March 06, 2014
(Heather Grady most recently was vice president for foundation initiatives at the Rockefeller Foundation and currently is serving as an advisor to the Conrad N. Hilton Foundation. As a member of the Rockefeller Foundation executive team, she provided vision, leadership, and direction to help the foundation achieve its goals of building resilience and promoting equitable growth and also managed a diverse group of professionals in the U.S., Asia, and Africa working in a a range of areas, from climate change, agriculture, and health to transportation, impact investing, and employment. This is her first post for PhilanTopic.)
Venture Philanthropy in Development (90 pages, PDF), a new report from the OECD's NetFWD, charts the directions that many foundations and individual philanthropists are taking to tackle today's social, environmental, and economic challenges. While the term venture philanthropy has been around for almost half a century (credited in the report to John D. Rockefeller III, who said it was "the imaginative pursuit of less conventional charitable purposes"), it is seen as an emergent field, and there is little enough agreement on the term itself that the originators of the report gave scant attention to precisely defining it.
At a panel I moderated on the occasion of the report's launch, common dimensions of venture philanthropy were easily identified: high engagement with the grantees supported within any particular portfolio; provision of non-financial as well as financial support with a targeted group of grantees (e.g., convenings); an entrepreneurial start-up approach; a blending or even blurring of the lines between grant contributions and investments for financial return; working at a systems level to influence a combination of practice, policy, markets and even public opinion; and focusing on a positive enabling environment to achieve success.
The report is based on research from which the authors conclude that those sharing in depth their venture philanthropy experiences (the Rockefeller, Lundin, Shell, and Emirates foundations) were on a transformational journey, one that was not a "from-to" path but a much more inclusive and – as I read it – meandering one. As an integrative approach, it provides new opportunities for foundations to work with their grantees differently, and also for coalitions of foundations, civil society organizations, governments, and businesses to enter differently into shared ventures, not unlike the collective impact approach.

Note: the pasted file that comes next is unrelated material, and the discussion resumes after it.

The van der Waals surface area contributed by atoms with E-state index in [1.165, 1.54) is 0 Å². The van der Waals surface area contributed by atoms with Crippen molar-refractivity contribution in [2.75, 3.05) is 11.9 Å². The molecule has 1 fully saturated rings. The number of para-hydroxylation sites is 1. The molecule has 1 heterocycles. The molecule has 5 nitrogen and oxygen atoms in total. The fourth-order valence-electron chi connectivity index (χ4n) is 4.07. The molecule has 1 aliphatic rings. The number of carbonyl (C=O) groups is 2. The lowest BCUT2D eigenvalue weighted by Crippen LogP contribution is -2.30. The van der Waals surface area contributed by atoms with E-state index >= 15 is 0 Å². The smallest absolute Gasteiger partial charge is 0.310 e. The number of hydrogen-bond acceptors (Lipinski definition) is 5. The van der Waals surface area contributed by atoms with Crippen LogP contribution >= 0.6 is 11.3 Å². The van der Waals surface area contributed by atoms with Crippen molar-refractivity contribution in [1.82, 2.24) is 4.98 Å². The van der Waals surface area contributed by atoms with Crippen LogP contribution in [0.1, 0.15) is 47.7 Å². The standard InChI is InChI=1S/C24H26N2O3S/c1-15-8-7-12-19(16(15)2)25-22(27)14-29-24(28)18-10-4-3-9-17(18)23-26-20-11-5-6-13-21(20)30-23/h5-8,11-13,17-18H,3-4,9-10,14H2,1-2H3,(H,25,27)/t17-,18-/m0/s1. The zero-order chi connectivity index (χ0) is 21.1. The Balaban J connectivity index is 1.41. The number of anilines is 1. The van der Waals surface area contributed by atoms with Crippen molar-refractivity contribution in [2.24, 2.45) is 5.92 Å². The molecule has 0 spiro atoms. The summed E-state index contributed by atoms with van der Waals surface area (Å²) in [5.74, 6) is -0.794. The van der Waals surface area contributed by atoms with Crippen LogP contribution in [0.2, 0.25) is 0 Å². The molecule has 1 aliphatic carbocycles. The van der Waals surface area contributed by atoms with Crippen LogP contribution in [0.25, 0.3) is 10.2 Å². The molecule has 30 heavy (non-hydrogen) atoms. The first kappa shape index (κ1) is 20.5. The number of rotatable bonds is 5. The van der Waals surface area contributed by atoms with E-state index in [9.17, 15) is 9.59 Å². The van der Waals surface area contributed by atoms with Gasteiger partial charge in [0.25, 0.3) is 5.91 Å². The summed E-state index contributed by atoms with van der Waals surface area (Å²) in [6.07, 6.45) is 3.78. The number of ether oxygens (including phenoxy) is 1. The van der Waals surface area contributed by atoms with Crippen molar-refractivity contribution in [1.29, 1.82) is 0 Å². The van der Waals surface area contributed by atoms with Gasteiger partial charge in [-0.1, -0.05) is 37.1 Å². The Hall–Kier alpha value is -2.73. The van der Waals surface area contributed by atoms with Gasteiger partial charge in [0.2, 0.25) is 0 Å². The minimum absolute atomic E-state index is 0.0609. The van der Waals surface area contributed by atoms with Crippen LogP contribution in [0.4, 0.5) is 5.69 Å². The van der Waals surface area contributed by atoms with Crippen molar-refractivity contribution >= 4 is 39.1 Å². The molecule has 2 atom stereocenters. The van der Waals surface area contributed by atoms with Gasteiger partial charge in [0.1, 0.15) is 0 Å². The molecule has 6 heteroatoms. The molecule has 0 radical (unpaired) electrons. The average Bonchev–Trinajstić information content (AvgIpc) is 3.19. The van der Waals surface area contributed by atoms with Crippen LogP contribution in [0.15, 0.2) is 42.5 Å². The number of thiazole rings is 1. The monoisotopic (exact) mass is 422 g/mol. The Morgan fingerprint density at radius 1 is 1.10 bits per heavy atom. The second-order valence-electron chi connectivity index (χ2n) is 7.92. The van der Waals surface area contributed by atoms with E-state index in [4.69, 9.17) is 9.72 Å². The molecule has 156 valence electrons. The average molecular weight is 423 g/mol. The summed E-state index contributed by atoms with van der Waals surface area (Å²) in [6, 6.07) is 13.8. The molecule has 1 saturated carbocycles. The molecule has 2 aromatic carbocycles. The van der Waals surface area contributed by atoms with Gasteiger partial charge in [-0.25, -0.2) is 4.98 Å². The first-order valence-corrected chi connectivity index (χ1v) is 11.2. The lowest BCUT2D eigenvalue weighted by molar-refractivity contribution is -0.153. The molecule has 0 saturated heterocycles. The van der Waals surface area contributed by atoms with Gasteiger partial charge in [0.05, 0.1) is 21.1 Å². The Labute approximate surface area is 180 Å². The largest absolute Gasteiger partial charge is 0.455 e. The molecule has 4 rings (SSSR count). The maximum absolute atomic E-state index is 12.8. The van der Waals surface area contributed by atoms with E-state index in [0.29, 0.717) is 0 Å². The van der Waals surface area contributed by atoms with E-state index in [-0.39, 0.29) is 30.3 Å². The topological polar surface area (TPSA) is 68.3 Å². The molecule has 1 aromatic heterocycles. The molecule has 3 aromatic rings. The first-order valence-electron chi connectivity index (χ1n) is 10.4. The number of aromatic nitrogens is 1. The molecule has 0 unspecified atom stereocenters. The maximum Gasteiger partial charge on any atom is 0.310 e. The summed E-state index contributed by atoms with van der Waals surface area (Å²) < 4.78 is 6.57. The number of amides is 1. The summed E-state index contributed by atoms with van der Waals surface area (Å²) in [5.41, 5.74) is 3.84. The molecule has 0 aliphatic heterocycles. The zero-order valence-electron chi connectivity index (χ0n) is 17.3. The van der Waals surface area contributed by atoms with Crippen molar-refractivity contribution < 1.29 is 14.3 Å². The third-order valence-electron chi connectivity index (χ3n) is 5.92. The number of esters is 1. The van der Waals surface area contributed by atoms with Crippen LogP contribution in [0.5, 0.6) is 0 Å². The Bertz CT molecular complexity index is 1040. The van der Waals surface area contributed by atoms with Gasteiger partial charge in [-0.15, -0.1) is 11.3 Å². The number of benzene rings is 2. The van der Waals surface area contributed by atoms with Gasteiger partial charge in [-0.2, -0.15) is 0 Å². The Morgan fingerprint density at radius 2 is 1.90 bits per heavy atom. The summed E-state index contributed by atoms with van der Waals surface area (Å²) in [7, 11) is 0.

I learned a new term when one of the main researchers, Alexandra Stubbings, told us that the approach may force foundations to do a "drain-up" review. While that sounds fairly unpleasant, philanthropic institutions do need a good shaking out now and again.
Our discussion didn't gloss over the doubts and risks. First and foremost is the inevitable question of whether all this is simply old wine in a new bottle. Paula Johnson of Harvard's Hauser Center reminded us that venture philanthropy has been around for a couple of decades, and what is particularly interesting now is the nexus of venture philanthropy and development. She also noted that we need to look at how grantees feel about this and be honest that part of the appeal is the interest of many (often newer) funders to roll up their sleeves.
David Crook of the STARS Foundation, which didn't participate in the study but is an important member of NetFWD, sees the litmus test of venture philanthropy as whether it can address the most fundamental problem facing most NGOs today – a dearth of stable, unrestricted funding, which prevents them from being independent and resilient and requires them to constantly chase funds. He also wondered whether it will address, or exacerbate, the power imbalance between donors and grantees. I wondered if there wasn't a conflating of venture philanthropy's measurement emphasis with what is, quite simply, a broader embracing of monitoring and evaluation methods among an increasing number of foundations. Meanwhile, probably the biggest potential confusion is that venture philanthropy will be conflated with support for market-based approaches.
One finding of the study was that the agendas of foundations, official donor agencies, and governments can be starkly different, even when aims are shared. Ultimately a measure of the worth of venture philanthropy will be whether it stimulates and enhances collaboration and reduces fragmentation of effort – no small task in an environment bursting with new and often unpredictable sources of wealth and giving. Will it enable smaller foundations and NGOs to punch above their weight and bring fresh thinking and ingenuity to the table? The answers to these questions are crucial to solving many of society's most intractable problems.
Given its nature, venture philanthropy can be likened more to taking an exciting journey than following a playbook. And, as with all emergent trends, thoughtful and engaged leadership with "ears to the ground" will determine whether it is a passing fad or an increasingly important direction for philanthropic institutions.
We'd love to hear what you all think. Use the comments section below to share your thoughts, experiences, and caveats….
-- Heather Grady